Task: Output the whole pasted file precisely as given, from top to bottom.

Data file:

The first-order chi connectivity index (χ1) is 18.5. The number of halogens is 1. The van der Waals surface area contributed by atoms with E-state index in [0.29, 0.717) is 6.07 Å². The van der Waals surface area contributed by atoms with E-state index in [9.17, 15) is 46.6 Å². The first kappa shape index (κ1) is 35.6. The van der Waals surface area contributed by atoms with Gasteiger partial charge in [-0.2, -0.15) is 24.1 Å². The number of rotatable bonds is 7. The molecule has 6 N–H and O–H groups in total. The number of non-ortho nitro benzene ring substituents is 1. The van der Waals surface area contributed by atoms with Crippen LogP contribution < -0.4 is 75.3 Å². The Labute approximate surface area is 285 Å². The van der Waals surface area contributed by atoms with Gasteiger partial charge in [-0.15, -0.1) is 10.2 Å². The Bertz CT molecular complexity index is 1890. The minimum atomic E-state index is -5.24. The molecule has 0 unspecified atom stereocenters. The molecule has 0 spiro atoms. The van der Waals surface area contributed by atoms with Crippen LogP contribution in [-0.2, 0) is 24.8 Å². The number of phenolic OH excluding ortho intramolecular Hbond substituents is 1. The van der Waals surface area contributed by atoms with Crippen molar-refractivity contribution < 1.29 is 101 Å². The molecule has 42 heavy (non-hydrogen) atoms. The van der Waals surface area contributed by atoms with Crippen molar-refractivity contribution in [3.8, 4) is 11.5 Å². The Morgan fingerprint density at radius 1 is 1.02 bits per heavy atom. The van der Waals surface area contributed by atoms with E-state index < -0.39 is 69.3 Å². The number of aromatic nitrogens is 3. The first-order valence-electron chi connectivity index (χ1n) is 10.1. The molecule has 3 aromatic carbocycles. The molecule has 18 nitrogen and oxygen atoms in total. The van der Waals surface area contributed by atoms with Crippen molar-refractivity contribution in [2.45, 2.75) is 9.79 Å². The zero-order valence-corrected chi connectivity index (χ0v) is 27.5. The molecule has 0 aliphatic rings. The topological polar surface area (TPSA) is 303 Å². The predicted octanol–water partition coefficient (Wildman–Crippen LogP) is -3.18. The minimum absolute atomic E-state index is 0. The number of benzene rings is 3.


The first-order chi connectivity index (χ1) is 18.5. The number of halogens is 1. The van der Waals surface area contributed by atoms with E-state index in [0.29, 0.717) is 6.07 Å². The van der Waals surface area contributed by atoms with E-state index in [9.17, 15) is 46.6 Å². The first kappa shape index (κ1) is 35.6. The van der Waals surface area contributed by atoms with Gasteiger partial charge in [-0.2, -0.15) is 24.1 Å². The number of rotatable bonds is 7. The molecule has 6 N–H and O–H groups in total. The number of non-ortho nitro benzene ring substituents is 1. The van der Waals surface area contributed by atoms with Crippen LogP contribution < -0.4 is 75.3 Å². The Labute approximate surface area is 285 Å². The van der Waals surface area contributed by atoms with Gasteiger partial charge in [-0.15, -0.1) is 10.2 Å². The Bertz CT molecular complexity index is 1890. The minimum atomic E-state index is -5.24. The molecule has 0 unspecified atom stereocenters. The molecule has 0 spiro atoms. The van der Waals surface area contributed by atoms with Crippen LogP contribution in [-0.2, 0) is 24.8 Å². The number of phenolic OH excluding ortho intramolecular Hbond substituents is 1. The van der Waals surface area contributed by atoms with Crippen molar-refractivity contribution < 1.29 is 101 Å². The molecule has 42 heavy (non-hydrogen) atoms. The van der Waals surface area contributed by atoms with Crippen molar-refractivity contribution in [3.8, 4) is 11.5 Å². The Morgan fingerprint density at radius 1 is 1.02 bits per heavy atom. The van der Waals surface area contributed by atoms with E-state index < -0.39 is 69.3 Å². The number of aromatic nitrogens is 3. The first-order valence-electron chi connectivity index (χ1n) is 10.1. The molecule has 3 aromatic carbocycles. The molecule has 18 nitrogen and oxygen atoms in total. The van der Waals surface area contributed by atoms with Crippen molar-refractivity contribution in [2.45, 2.75) is 9.79 Å². The zero-order valence-corrected chi connectivity index (χ0v) is 27.5. The molecule has 0 aliphatic rings. The topological polar surface area (TPSA) is 303 Å². The predicted octanol–water partition coefficient (Wildman–Crippen LogP) is -3.18. The minimum absolute atomic E-state index is 0. The number of benzene rings is 3.